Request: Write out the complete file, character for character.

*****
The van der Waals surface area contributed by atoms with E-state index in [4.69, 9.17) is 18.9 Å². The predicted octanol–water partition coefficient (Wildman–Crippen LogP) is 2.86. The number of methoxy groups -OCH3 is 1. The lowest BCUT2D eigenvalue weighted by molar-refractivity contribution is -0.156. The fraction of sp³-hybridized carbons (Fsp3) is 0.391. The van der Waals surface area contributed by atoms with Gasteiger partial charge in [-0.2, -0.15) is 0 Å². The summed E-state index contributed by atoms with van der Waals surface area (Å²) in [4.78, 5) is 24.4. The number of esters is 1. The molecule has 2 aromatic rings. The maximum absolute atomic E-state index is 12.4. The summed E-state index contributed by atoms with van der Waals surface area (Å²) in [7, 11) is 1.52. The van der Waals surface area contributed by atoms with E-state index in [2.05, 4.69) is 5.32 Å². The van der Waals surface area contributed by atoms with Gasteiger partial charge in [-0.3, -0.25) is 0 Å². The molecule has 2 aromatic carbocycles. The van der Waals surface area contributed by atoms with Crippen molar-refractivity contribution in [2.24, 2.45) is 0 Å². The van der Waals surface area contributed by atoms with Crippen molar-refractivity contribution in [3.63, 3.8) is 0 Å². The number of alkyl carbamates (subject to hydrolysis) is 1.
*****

The van der Waals surface area contributed by atoms with E-state index in [4.69, 9.17) is 18.9 Å². The predicted octanol–water partition coefficient (Wildman–Crippen LogP) is 2.86. The number of methoxy groups -OCH3 is 1. The lowest BCUT2D eigenvalue weighted by molar-refractivity contribution is -0.156. The fraction of sp³-hybridized carbons (Fsp3) is 0.391. The van der Waals surface area contributed by atoms with Gasteiger partial charge in [-0.2, -0.15) is 0 Å². The summed E-state index contributed by atoms with van der Waals surface area (Å²) in [4.78, 5) is 24.4. The number of esters is 1. The molecule has 2 aromatic rings. The maximum absolute atomic E-state index is 12.4. The summed E-state index contributed by atoms with van der Waals surface area (Å²) in [7, 11) is 1.52. The van der Waals surface area contributed by atoms with E-state index in [2.05, 4.69) is 5.32 Å². The van der Waals surface area contributed by atoms with Gasteiger partial charge in [-0.3, -0.25) is 0 Å². The molecule has 2 aromatic carbocycles. The van der Waals surface area contributed by atoms with Crippen molar-refractivity contribution in [2.24, 2.45) is 0 Å². The van der Waals surface area contributed by atoms with Crippen molar-refractivity contribution in [3.63, 3.8) is 0 Å². The number of alkyl carbamates (subject to hydrolysis) is 1.